Having recently returned from Africa, actor Stefan Sauk shared his thoughts about the recent change in Sweden's political landscape and the situation in general in a viral video. By his own admission, he is seeing more and more similarities between Sweden and the economically troubled continent.
"I can't help but make some observations", Sauk said in his clip. "There are things that start to look alike. Let's start with respect for election results. In African states, it's a bit so and so in this department."
Sauk's diatribe is an allusion to the so-called January agreement, which put and end to the protracted government crisis that had lasted since September 2018 by allowing the Social Democrats to retain the power despite their worst electoral performance in a century. As the Social Democrats and its fellow left-of-the-centre parties only gathered less than 50% of the vote combined, this step was made possible by an unlikely cross-party compromise, which many Swedes perceived as treachery.
"When you get some election result, there begins a hullabaloo over who has won and who should have the power. A common phenomenon is that power is more important and goes ahead of the people and the country itself," Sauk commented.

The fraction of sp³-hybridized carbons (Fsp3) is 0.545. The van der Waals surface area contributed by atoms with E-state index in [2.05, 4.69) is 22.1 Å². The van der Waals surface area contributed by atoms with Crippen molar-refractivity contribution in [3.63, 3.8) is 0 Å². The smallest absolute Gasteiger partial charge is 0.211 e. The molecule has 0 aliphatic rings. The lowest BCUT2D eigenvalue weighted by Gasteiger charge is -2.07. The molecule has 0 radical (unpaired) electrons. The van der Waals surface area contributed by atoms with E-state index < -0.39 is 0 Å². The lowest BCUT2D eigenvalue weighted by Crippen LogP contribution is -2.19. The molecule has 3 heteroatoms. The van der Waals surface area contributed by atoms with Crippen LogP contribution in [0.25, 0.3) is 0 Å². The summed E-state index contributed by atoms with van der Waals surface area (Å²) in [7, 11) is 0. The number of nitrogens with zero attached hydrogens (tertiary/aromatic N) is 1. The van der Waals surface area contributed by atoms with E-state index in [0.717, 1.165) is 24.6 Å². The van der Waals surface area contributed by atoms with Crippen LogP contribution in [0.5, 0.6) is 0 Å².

Getting to power in Africa is, according to Stefan Sauk, tantamount to "grabbing the jam jar" and refusing to do anything useful with the money, such as building roads and schools.
"Nepotism is widespread", he pointed out. He also stressed the despotic nature of those in power. If someone happens to have a different opinion, they tend to be kicked out.
Another thing that struck Sauk during his Africa trip was the "combination between power and the lack of education", which is hardly a winning combination, he commented. This drew his train of thought back to Sweden, as he recalled that Sweden's newly-minted IT minister Anders Ygeman had to leave his more prestigious interior minister role after facing a vote of no confidence over a major data leak, in which he is believed to have had a key part.
Sauk called Ygeman's new post an "adult internship" and suggested that he himself would apply to Sweden's Karolinska University Hospital, one of the leading medical institutions in Europe, and become an intern in brain surgery. Putting the wrong people in positions of power is equally dangerous, he stressed.
Sauk's critique has received over 430,000 views in a nation of 10 million, gathering many sympathetic reactions. Some called him "an important voice in the bizarre reality" and "a rare artist who dares to challenge the culture of silence", and his speech "a direct hit".
Award-winning 63-year-old Sauk is a prolific actor and comedian, known in Sweden for his work in films and on television.